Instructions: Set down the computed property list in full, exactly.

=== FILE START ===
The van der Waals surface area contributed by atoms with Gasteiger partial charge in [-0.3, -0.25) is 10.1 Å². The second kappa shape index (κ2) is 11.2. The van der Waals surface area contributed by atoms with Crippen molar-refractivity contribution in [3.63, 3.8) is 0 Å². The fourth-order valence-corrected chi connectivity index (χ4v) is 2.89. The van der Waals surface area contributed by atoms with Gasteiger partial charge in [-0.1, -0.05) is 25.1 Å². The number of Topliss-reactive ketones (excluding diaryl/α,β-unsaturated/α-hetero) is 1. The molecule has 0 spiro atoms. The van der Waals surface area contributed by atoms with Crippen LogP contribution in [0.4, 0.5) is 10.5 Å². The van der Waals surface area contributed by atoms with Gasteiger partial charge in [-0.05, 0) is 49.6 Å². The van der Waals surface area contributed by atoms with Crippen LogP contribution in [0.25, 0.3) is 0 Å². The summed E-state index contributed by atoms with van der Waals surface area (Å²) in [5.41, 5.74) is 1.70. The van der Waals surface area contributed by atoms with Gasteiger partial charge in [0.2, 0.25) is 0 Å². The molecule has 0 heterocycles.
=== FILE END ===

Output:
The van der Waals surface area contributed by atoms with Gasteiger partial charge in [-0.3, -0.25) is 10.1 Å². The second kappa shape index (κ2) is 11.2. The van der Waals surface area contributed by atoms with Crippen molar-refractivity contribution in [3.63, 3.8) is 0 Å². The fourth-order valence-corrected chi connectivity index (χ4v) is 2.89. The van der Waals surface area contributed by atoms with Gasteiger partial charge in [-0.1, -0.05) is 25.1 Å². The number of Topliss-reactive ketones (excluding diaryl/α,β-unsaturated/α-hetero) is 1. The molecule has 0 spiro atoms. The van der Waals surface area contributed by atoms with Crippen LogP contribution in [0.4, 0.5) is 10.5 Å². The van der Waals surface area contributed by atoms with Gasteiger partial charge in [-0.05, 0) is 49.6 Å². The van der Waals surface area contributed by atoms with Crippen LogP contribution in [0.25, 0.3) is 0 Å². The summed E-state index contributed by atoms with van der Waals surface area (Å²) in [5.41, 5.74) is 1.70. The van der Waals surface area contributed by atoms with Gasteiger partial charge in [0.2, 0.25) is 0 Å². The molecule has 0 heterocycles.